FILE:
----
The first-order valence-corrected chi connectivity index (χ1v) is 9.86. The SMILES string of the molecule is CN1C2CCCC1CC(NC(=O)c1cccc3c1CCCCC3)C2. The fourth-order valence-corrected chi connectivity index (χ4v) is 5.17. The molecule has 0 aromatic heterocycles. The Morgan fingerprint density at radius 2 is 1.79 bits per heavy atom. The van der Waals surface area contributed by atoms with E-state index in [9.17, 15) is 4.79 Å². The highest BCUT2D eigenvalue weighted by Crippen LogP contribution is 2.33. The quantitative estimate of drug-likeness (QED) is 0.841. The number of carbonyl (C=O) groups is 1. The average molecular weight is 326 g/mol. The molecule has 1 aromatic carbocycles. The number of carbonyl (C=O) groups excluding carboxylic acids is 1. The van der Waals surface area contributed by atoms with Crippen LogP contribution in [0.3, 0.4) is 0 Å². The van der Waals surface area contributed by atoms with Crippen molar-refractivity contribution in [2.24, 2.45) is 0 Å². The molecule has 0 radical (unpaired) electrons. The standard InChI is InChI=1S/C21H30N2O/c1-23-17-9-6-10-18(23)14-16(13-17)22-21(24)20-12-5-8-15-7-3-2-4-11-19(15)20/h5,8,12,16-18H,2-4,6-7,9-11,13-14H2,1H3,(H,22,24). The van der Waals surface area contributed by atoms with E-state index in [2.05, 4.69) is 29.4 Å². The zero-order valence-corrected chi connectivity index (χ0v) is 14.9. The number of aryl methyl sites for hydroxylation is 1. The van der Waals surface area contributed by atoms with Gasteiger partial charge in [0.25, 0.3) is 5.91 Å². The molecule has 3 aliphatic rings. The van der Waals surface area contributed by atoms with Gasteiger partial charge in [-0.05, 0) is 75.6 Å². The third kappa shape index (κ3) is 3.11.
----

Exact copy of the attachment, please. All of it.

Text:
The first-order valence-corrected chi connectivity index (χ1v) is 9.86. The SMILES string of the molecule is CN1C2CCCC1CC(NC(=O)c1cccc3c1CCCCC3)C2. The fourth-order valence-corrected chi connectivity index (χ4v) is 5.17. The molecule has 0 aromatic heterocycles. The Morgan fingerprint density at radius 2 is 1.79 bits per heavy atom. The van der Waals surface area contributed by atoms with E-state index in [9.17, 15) is 4.79 Å². The highest BCUT2D eigenvalue weighted by Crippen LogP contribution is 2.33. The quantitative estimate of drug-likeness (QED) is 0.841. The number of carbonyl (C=O) groups is 1. The average molecular weight is 326 g/mol. The molecule has 1 aromatic carbocycles. The number of carbonyl (C=O) groups excluding carboxylic acids is 1. The van der Waals surface area contributed by atoms with Crippen LogP contribution in [0.3, 0.4) is 0 Å². The van der Waals surface area contributed by atoms with Crippen molar-refractivity contribution in [2.24, 2.45) is 0 Å². The molecule has 0 radical (unpaired) electrons. The standard InChI is InChI=1S/C21H30N2O/c1-23-17-9-6-10-18(23)14-16(13-17)22-21(24)20-12-5-8-15-7-3-2-4-11-19(15)20/h5,8,12,16-18H,2-4,6-7,9-11,13-14H2,1H3,(H,22,24). The van der Waals surface area contributed by atoms with E-state index in [2.05, 4.69) is 29.4 Å². The zero-order valence-corrected chi connectivity index (χ0v) is 14.9. The number of aryl methyl sites for hydroxylation is 1. The van der Waals surface area contributed by atoms with Gasteiger partial charge in [0.25, 0.3) is 5.91 Å². The molecule has 3 aliphatic rings. The van der Waals surface area contributed by atoms with Gasteiger partial charge in [-0.05, 0) is 75.6 Å². The third kappa shape index (κ3) is 3.11.